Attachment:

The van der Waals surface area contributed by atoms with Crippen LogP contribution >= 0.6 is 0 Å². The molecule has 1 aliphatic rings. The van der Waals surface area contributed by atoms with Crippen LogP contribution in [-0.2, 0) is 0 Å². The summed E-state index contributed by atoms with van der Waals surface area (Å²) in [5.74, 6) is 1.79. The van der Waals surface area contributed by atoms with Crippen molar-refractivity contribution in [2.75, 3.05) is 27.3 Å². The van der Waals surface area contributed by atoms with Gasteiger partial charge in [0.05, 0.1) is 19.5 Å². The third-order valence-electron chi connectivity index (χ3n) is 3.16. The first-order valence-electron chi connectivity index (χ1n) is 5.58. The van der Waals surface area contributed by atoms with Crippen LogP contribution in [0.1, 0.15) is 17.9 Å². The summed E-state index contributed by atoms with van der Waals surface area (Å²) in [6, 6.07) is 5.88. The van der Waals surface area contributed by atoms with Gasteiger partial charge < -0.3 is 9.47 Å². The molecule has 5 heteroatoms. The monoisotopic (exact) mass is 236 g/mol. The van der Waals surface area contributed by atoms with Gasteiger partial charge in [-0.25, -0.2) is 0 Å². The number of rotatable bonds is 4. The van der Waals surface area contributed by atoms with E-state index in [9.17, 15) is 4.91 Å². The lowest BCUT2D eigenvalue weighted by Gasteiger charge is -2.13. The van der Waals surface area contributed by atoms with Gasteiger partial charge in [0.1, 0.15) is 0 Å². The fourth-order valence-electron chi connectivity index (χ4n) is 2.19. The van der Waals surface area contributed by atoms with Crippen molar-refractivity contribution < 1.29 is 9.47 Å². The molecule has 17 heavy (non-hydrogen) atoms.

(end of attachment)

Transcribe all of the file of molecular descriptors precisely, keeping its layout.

The van der Waals surface area contributed by atoms with Crippen LogP contribution >= 0.6 is 0 Å². The molecule has 1 aliphatic rings. The van der Waals surface area contributed by atoms with Crippen LogP contribution in [-0.2, 0) is 0 Å². The summed E-state index contributed by atoms with van der Waals surface area (Å²) in [5.74, 6) is 1.79. The van der Waals surface area contributed by atoms with Crippen molar-refractivity contribution in [2.75, 3.05) is 27.3 Å². The van der Waals surface area contributed by atoms with Gasteiger partial charge in [0.05, 0.1) is 19.5 Å². The third-order valence-electron chi connectivity index (χ3n) is 3.16. The first-order valence-electron chi connectivity index (χ1n) is 5.58. The van der Waals surface area contributed by atoms with Crippen LogP contribution in [0.1, 0.15) is 17.9 Å². The summed E-state index contributed by atoms with van der Waals surface area (Å²) in [6, 6.07) is 5.88. The van der Waals surface area contributed by atoms with Gasteiger partial charge < -0.3 is 9.47 Å². The molecule has 5 heteroatoms. The monoisotopic (exact) mass is 236 g/mol. The van der Waals surface area contributed by atoms with Gasteiger partial charge in [-0.25, -0.2) is 0 Å². The number of rotatable bonds is 4. The van der Waals surface area contributed by atoms with E-state index in [9.17, 15) is 4.91 Å². The lowest BCUT2D eigenvalue weighted by Gasteiger charge is -2.13. The van der Waals surface area contributed by atoms with Gasteiger partial charge in [0.1, 0.15) is 0 Å². The fourth-order valence-electron chi connectivity index (χ4n) is 2.19. The van der Waals surface area contributed by atoms with Crippen molar-refractivity contribution < 1.29 is 9.47 Å². The molecule has 17 heavy (non-hydrogen) atoms.